While it’s still too early to say if this new combination of Haapala, Trocheck, and Bjugstad will work any better than the others, things didn’t look too bad to start.

4. Haapala became the fifth player to make his NHL debut with the Panthers this season (as well as the 11th Finnish-born player in franchise history), joining Owen Tippett, Chase Balisy, Dryden Hunt, and Curtis Valk.

The latter three and Haapala have all played for the Springfield Thunderbirds this season, meaning they’ve all been coached by Geordie Kinnear.

Balisy, Hunt, Valk, and Haapala haven’t dominated with the Panthers (yet) and Valk had less than four minutes of ice time in his debut, but they’ve all played really well away from the puck.

Balisy has been really good on the penalty kill, especially on Wednesday when he logged 1:31 of shorthanded ice time during Toronto’s three power plays.

You can also throw in Jared McCann who made the Panthers’ roster out of camp and attributes his development over the last while to Kinnear.

Denis Malgin is adjusting nicely to the AHL game and hasn’t looked too out-of-place during his time with the Panthers either. Ian McCoshen and MacKenzie Weegar have seen their play carry over to the NHL as well.

“Geordie helped me out a lot with confidence,” McCann said during the preseason. “He brought me in the room pretty much everyday, we worked on video. On the ice, worked on my shot, just kept working at it and in the end it paid off.”

“I feel like the coach gave me the opportunity to play well.”

The Panthers’ brass is high on Kinnear as coach, and it seems like this might be why.

“Process over outcome defines the minors….right now playing in Florida: Balisy, McCann, Weegar, McCoshen,” wrote Eric Joyce, the Panthers’ assistant general manager, on Twitter recently.

“Geordie and his staff are the best at developing NHL players. Kids will learn and get better.”

5. …but, sometimes you have to take the good with the bad.

The Springfield Thunderbirds have some interesting line combinations that make you wonder if the minors are truly defined by the process.

For the past few weeks, Bobby Farnham, a noted tough guy with 840 penalty minutes in just 281 AHL games (that’s an average of nearly four penalty minutes per game), has played on the top line.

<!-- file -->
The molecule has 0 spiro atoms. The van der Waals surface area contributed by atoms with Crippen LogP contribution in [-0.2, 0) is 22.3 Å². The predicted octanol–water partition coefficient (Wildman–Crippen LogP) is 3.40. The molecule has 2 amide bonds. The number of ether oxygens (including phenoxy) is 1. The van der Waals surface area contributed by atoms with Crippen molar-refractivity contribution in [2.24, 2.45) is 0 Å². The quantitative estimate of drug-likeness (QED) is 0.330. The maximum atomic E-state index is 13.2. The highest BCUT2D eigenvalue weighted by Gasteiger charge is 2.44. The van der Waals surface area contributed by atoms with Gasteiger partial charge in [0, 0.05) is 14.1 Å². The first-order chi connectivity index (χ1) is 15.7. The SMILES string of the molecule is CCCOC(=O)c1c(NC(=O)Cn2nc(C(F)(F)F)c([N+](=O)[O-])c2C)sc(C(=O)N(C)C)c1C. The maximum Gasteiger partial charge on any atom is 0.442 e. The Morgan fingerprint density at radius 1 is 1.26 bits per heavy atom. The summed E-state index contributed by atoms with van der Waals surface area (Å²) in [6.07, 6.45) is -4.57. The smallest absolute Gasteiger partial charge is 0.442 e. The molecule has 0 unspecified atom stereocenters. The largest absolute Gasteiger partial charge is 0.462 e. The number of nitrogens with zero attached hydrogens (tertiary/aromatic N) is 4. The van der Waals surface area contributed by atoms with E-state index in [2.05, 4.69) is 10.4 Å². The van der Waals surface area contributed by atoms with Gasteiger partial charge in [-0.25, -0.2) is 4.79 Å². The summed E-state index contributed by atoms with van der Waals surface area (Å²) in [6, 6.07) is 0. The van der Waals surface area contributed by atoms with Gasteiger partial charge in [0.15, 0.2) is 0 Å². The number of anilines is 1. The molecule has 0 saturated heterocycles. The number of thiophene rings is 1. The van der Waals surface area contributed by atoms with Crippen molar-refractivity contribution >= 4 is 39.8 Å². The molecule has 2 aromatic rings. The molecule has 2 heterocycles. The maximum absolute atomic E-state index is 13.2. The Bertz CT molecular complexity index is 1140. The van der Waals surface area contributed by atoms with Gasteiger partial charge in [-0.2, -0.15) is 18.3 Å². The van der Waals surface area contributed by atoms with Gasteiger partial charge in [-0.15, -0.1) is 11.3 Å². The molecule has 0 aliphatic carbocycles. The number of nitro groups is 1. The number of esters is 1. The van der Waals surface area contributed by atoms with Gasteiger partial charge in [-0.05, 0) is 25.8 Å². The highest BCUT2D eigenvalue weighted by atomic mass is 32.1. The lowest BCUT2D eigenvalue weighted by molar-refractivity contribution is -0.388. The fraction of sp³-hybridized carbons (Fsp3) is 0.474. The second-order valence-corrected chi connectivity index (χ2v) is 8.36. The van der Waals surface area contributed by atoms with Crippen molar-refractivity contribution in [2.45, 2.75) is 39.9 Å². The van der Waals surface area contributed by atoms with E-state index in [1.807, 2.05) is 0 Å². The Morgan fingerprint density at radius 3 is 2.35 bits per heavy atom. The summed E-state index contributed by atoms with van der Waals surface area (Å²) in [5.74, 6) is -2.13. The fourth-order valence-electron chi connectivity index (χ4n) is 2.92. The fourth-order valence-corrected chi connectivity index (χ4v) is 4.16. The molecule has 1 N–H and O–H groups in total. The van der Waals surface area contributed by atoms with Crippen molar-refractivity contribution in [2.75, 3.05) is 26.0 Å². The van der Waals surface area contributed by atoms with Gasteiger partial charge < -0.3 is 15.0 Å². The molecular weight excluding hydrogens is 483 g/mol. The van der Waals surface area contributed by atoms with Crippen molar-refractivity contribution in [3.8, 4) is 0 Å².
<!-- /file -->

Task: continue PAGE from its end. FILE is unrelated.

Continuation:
Denis Malgin? He’s been tossed around the bottom-9 with subpar linemates, although he has been deployed well.

Jayce Hawryluk? He’s been playing low even-strength minutes, mostly on the third and fourth lines with even worse linemates than Malgin.

Perhaps Kinnear and his coaching staff are attempting to balance their lineup.

After watching some of Springfield’s games recently, I can tell you Farnham hasn’t been the dumpster fire you’d expect him to be.

However, it is the minors after all and developing the organization’s top prospects should be part of the process and a major priority. Even if they’re not playing well, being put in a position to succeed is important.

It seems to have worked with Jared McCann, and Dryden Hunt got the same chances as well.

6. Well it looks like Jonathan Marchessault is up to a solid 15 points in 17 games after a 1 goal, 2 assist game on Wednesday.

That is, after he became the Panthers’ first 30-goal scorer in seven years last season, finished third in team scoring with 52 points and was selected by the Vegas Golden Knights in the Expansion Draft.

Yep, that Jonathan Marchessault.

It would certainly be nice to have a player performing at nearly a point-per-game for less than $1 million (although he’ll surely command more at the season’s end, which is fine), and it seems as though Bob Boughner wouldn’t be opposed to that either.

“We’re not as deep as other teams and that’s why we need everybody,” admitted Boughner a few weeks ago following an 8-5 loss to the Lightning.

The Panthers have now scored just 3 goals on their last 119 shots, which is good for a shooting percentage of 2%.

That’s not a typo, meaning that’s really bad.

Oh yeah, and there’s also Reilly Smith, who has 17 points in 20 games for the Golden Knights.

He’s making a bit more money, but surely he’d come in handy in the middle-6, or at the very least on the Panthers’26th-ranked power play or 30th-ranked penalty kill.

7. One more thing from Wednesday.

If you somehow missed the Panthers’ game against the Maple Leafs, you’ll want to at least watch this.

Aleksander Barkov was mic’d up for the entire game, meaning the Fox Sports Florida crew managed to catch some pretty interesting and hilarious stuff from the Panthers’ top center.

Raise your hand if you expected three minutes and 24 seconds of pure silence.

The best part is the mic actually caught some good stuff from other players interacting with Barkov.

Mike Matheson, who logged the second-highest regular season ice time total of his career at 27:05: “Thank you for being my teammate.”

Jamie McGinn: “SportsCenter Top 10.”

Vincent Trocheck: “That was nasty.”

Keith Yandle: “Hey, is this game even fun for you?”

Well Keith, if it isn’t fun for him, it’s at least fun for us (to watch).